Even a jaded theatregoer is likely to perk up at the list of notables announced for the 1998 Williamstown Theatre Festival in Massachusetts' Berkshires area, through Aug. 30. Eleven plays are being done in 11 weeks, plus a late-night cabaret.
Currently on the Mainstage, June 24-July 5, is Tennessee Williams' early masterpiece, The Glass Menagerie, directed by Neel [sic] Keller, current artistic associate at La Jolla Playhouse. Dana Ivey (Sex and Longing, Driving Miss Daisy) stars as faded belle Amanda Wingfield. Eric Stoltz (Our Town, Tony Walton's Off-Broadway mounting of The Importance of Being Earnest) co-stars as Amanda's unhappy son, Tom. Jenny Bacon plays Laura, Tate Donovan is the Gentleman Caller.
Designing the season opener are Hugh Landwehr (set), David Murin (costumes), Rui Rita (lighting) and Kurt B. Kellenberger (sound).
On the smaller, 96-seat Nikos Stage (recently renamed for founding director Nikos Psacharopoulos) is The Big Knife, Clifford Odets' look at a movie star who compromised his talent for an empty life in Hollywood. Joanne Woodward, who has recently staged numerous Odets plays, directs, June 17-28.
Upcoming on the second stage, July 1-12, will be the latest from Paul Rudnick, The Most Fabulous Story Ever Told. Christopher Ashley directs this comedy by the author of Jeffrey and I Hate Hamlet. Fabulous, in retelling the story of Adam and Eve, tackles such issues as the existence of God, the need for belief, and "the impact of Olivia Newton John as a religious icon." Starring are Jessica Hecht (The Last Night of Ballyhoo), Alan Tudyk (Bunny BunnyNine Armenians), Michael Wiggins, Peter Bartlett, Michi Barall, Becky Ann Baker and Bobby Cannavale. Designing the show are Rui Rita (lighting), Marion Williams (costumes) and Michael Brown (set).
[The show is scheduled for the upcoming season at New York Theatre Workshop -- which could make for some interesting times in Manhattan, what with Rudnick's reworking of Genesis in Fabulous and Terrence McNally (reportedly) featuring a gay Jesus in his latest, Corpus Christi, at Manhattan Theatre Club.]
After Glass Menagerie on the mainstage, Williamstown audiences will then say "Hello, Dolly" to actress/comedienne Andrea Martin, who stars as Dolly Levi in Thornton Wilder's The Matchmaker, July 8-19.
Martin, whose solo Nude, Nude, Totally Nude raised big laughs at the Public Theatre a couple of seasons ago, will be joined by Lewis J. Stadlen (Olympus On My Mind, Mizlansky-Zilinsky) as Horace, Marian Seldes (Three Tall Women) as Flora, and comedian Lewis Black (Black Humor) as Joe, alongside Kate Burton (Jake's Women), Tom Bloom, Christopher Fitzgerald, Katie MacNichol, Rod McLachlan, MichaelJohn [sic] McGann and Adam Trese. Designing Matchmaker are Michael Krass (costumes), James Noone (set) and Kenneth Posner (lighting). Williamstown resident director Nicholas Martin will stage this comedy about a widow who tries to fix up a wealthy bachelor -- with herself.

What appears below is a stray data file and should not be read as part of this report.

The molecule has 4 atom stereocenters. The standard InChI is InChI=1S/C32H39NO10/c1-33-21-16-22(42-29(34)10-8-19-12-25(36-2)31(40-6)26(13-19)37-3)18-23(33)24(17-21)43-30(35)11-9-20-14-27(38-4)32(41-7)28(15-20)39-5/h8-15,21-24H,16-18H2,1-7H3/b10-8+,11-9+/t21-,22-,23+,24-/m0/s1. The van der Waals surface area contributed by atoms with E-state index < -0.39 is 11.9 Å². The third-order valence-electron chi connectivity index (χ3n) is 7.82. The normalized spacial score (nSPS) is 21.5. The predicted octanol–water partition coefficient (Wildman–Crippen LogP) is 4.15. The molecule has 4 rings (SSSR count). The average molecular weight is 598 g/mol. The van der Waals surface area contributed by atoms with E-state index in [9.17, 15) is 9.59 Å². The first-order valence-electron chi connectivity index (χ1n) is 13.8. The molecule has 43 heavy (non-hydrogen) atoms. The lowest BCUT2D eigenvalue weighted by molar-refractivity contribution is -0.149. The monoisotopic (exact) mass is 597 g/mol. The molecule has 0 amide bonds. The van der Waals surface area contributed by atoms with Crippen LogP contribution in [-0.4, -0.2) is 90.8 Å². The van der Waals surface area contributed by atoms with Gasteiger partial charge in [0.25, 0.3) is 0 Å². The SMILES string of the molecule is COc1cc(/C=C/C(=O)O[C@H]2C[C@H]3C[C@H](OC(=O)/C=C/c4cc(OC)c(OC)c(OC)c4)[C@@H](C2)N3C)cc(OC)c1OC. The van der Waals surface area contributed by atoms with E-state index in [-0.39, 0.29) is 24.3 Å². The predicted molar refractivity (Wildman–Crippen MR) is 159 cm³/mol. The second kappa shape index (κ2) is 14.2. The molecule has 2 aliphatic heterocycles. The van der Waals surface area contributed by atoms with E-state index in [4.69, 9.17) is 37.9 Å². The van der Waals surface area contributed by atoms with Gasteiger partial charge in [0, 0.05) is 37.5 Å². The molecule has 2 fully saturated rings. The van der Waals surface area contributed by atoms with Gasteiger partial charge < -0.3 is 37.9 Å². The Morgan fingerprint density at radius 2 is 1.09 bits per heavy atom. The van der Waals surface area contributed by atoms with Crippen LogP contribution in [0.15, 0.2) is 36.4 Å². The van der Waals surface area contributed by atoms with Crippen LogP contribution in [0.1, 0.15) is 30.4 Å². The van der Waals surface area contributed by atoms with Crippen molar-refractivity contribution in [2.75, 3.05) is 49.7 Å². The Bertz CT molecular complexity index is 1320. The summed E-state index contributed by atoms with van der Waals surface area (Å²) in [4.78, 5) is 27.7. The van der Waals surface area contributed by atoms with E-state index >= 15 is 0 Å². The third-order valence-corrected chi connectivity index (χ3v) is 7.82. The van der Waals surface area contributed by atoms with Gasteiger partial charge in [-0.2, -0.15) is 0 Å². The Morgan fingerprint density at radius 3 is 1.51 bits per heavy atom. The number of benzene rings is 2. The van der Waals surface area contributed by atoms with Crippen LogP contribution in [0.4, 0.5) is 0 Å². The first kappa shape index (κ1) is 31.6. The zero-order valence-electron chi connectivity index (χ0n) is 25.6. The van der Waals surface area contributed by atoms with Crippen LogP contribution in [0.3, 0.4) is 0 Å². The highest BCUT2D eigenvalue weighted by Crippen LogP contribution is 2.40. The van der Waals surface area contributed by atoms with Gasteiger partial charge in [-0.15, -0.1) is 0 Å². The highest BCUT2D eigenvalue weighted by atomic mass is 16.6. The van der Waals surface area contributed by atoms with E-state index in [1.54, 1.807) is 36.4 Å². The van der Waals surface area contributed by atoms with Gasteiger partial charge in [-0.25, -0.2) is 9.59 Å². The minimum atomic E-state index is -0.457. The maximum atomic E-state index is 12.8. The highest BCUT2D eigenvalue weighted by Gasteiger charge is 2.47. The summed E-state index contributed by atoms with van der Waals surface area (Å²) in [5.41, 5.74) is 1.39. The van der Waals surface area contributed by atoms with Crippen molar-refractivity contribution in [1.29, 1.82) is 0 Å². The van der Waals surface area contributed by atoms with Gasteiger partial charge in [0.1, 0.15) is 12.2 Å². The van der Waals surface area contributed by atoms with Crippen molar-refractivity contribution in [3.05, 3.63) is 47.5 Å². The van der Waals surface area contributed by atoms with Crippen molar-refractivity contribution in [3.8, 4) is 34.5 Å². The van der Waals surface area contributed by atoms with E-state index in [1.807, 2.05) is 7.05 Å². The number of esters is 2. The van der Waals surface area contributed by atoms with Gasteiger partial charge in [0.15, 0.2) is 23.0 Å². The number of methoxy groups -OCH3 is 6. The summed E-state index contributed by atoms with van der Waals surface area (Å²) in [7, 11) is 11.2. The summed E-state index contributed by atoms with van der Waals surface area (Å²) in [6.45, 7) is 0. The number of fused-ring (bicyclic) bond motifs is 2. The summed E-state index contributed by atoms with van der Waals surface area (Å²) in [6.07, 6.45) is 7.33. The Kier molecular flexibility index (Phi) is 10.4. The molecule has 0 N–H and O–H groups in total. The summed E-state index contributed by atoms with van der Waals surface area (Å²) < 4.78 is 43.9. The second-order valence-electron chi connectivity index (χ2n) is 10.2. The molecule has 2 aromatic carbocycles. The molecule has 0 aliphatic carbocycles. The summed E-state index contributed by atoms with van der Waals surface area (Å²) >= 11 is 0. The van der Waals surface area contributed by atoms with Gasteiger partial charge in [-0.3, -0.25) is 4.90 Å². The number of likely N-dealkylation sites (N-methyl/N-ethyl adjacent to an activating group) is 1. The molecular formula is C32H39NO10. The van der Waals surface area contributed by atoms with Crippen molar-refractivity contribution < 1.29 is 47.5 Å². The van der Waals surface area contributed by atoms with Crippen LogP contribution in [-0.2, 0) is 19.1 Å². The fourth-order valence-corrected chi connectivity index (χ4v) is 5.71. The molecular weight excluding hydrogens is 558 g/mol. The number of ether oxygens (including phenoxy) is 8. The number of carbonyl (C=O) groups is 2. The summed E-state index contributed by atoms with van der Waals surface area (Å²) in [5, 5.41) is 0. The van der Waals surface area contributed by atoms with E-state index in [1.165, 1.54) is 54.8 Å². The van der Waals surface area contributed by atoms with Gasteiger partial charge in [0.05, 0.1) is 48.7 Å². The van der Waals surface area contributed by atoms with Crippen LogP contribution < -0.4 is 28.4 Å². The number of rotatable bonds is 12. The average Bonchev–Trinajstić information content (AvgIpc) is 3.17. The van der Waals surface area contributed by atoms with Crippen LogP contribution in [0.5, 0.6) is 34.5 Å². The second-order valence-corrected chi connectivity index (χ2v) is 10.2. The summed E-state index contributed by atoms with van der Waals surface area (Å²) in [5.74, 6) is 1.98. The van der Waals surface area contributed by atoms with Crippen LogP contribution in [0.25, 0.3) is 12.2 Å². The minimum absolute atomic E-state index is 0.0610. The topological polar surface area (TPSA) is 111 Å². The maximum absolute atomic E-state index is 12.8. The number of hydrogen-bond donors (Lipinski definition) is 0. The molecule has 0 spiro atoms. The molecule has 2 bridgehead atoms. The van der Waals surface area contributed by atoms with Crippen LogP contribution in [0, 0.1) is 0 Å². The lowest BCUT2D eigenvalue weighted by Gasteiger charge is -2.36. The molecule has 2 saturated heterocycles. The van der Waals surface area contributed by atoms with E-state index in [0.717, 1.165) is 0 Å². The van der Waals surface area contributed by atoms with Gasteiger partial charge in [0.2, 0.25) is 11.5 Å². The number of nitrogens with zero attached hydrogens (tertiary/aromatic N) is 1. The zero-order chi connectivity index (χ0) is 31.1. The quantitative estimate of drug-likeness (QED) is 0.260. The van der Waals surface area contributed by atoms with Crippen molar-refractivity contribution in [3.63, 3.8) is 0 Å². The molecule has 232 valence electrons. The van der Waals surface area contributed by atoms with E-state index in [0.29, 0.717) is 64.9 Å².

The very first season at Williamstown (1955), founding artistic director Nikos Psacharopoulos staged N. Richard Nash's comedy/drama, The Rainmaker. Now Scott Ellis, who recently reaped plaudits for Broadway's 1776 revival, will stage The Rainmaker at WTF, July 22-Aug. 2. Later made into the Jones/Schmidt musical 110 in the Shade, Rainmaker tells of a town hit by drought -- and bowled over by a handsome conman.
Roger Rees, last on Broadway in The Rehearsal, directs Richard Brinsley Sheridan's farce, The Rivals, Aug. 5-16. No word on who'll play the verbally cacaphonous -- er, calamitous, Mrs. Malaprop.
And what is Hecuba to Williamstown and Williamstown to Hecuba? We'll find out Aug. 19-30 when Timberlake Wertenbaker's adaptation of Euripides' tragedy travels to WTF from San Francisco's American Conservatory Theatre. Carey Perloff directs, with Olympia Dukakis starring.
On the Nikos stage, July 15-26, Williamstown travels to Far East - Former Seattle Rep artistic director Dan Sullivan helms the latest play by A.R. Gurney (The Cocktail Hour, Love Letters). Set in the 1950s, Far East tells of a young naval officer looking for fun in Japan before Voice of America calls him home.
Also due for the second stage:
Evolution -- From the author of Women and Wallace, Jonathan Marc Sherman, comes this comedy about a Harvard student who knows nothing about popular culture yet becomes a hot property in Hollywood. Nicholas Martin directs, July 29-Aug. 9.
Corners -- A man's free sex life gets him into trouble in this drama by David Rabe, author of Hurlyburly and A Question of Mercy. Scott Ellis, who helms the aforementioned Rainmaker, directs, Aug. 12-23.
Also at the Williamstown Fest, family audiences can enjoy Carlo Gozzi's The Blue Demon (July 23-Aug. 1), directed by Dark Tresjnak. This fairy tale, based on The Arabian Nights, features dance, masks and puppetry.
A special late-nite Cabaret (July 2-Aug. 14) and the Greylock Theatre Project for disadvantaged youth also comprise the Festival, as do a site specific piece by Act I Company and New Play Readings in consideration for next year's Fest. Michael Ritchie serves as producer of the Festival.
Williamstown Festival tickets went onsale June 10 at the box office or by calling (413) 597-3400. WTF's 24-hour information line is (413) 597 3399.
-- By David Lefkowitz